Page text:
Don settled in West Milford, NJ and had traveled throughout Europe, eventually buying a small place in Athens, Greece in his later years where he would vacation. He taught dance in Greece, worked on clients and friends and developed his own style and techniques in the specialties of Shiatsu and Reiki for which he became certified as a "Reiki Master".
Don Farnworth died on Febraury 20, 2006.
Bio information courtesy of Paul Valvo, Sussex, NJ
A former student of Agnes De Mille's, Arthur Partington
had his first dancing job at the age of 16 in "Bloomer Girl".
He has since been the leading dancer in an impressive array
of Broadway musicals including "High Button Shoes" "Arms
and the Girl", "Call Me Madam", "Can Can", and "Most
Happy Fella" for which he was also assistant choreographer.
Television audiences have seen him on "The Toast of the
Town", "The Perry Como Show", and the "U. S. Royal
See footnote 1
Frank Westbrook began his career dancing in such Broadway
hits as "On The Town", "Allegro", and "One Touch of
Venus". For three years, he was choreographer for the concert ballet group, Theatre Dance, Inc. He has consistently
won reviewers' praise for his work on television spectaculars
including "The Paul Whiteman Revue", "The Buick Music
Circus", "The Martha Wright Show", and "Voice of
See footnote 1
Edward Earle, resident choreographer of
' the Music Circus from 1960 to 1964, will be remembered for his starring roles here
last year in "Bye Bye Birdie" and "West Side Story," and he was also in "Wish
You Were Here" and many others. His professional credits include "The Dark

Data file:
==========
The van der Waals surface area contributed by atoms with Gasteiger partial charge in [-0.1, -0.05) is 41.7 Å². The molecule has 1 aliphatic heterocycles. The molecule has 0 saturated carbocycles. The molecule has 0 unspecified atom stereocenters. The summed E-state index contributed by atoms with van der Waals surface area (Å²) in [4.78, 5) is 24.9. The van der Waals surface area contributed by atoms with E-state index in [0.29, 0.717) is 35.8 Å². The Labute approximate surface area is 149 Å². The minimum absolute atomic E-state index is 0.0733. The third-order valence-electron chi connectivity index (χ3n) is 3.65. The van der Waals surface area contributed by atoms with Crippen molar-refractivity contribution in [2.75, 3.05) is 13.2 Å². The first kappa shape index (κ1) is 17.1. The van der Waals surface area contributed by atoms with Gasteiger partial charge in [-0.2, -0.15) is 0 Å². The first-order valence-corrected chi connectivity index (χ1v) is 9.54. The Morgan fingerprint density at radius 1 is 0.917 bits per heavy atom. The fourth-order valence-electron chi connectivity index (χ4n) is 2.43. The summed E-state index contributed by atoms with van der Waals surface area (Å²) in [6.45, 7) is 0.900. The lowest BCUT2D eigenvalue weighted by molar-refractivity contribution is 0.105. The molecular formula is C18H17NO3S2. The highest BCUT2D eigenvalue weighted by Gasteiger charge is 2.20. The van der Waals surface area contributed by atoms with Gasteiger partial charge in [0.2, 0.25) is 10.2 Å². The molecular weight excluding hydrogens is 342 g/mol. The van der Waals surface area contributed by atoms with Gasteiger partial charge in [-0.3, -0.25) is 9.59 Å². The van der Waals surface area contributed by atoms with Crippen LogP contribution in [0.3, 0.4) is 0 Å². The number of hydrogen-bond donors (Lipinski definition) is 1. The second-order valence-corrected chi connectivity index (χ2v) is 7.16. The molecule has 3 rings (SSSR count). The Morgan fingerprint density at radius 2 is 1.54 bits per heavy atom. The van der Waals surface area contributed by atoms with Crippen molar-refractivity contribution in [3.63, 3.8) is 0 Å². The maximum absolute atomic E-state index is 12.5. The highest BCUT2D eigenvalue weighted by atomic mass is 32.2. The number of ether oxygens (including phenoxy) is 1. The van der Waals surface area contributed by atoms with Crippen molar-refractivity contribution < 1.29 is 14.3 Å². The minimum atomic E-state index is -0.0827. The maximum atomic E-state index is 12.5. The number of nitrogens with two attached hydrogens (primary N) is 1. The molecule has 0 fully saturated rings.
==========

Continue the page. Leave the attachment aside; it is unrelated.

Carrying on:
at the Top of the Stairs" on Broadway and many off-Broadway, television and
movie performances for over 30 years—the first at the tender age of three in
"Babes in Toyland."
Off-Broadway, Mr Earle composed and choreographed "The Decameron". In the Lambertville area, he choreographed productions at Rider College, and directed at the McCarter Theater in Princeton. He also produced and staged the Spring Swing Spectacular for the Trenton Junior Chamber of Commerce in 1963. Mr. Earle founded the Trenton Studio of Performing Arts—School of Drama and Dance, in which he also teaches. During his years at the Music Circus, he not only choreographed most of the shows, but also brought his talents to playing supporting and leading roles. After his years at the Music Circus he went on to understudy Anthony Newley on Broadway in "Stop the World, I Want to Get Off".
"Brigadoon" 1963 (Charlie Dalrymple)
"Irma La Douce" 1963 (Frangipane)
In 1958, St. John Terrell was operating three Music Circuses, in Lambertville, NJ; Neptune, NJ; and the Brandywine Music Circus in Concordville, PA. These three venues formed his "theater circuit". Each theater would mount a production and then after performing for a week or two, would move on to another theater in the circuit. For that reason, there was more than one musical director, choreographer, and perhaps other personnel for that season.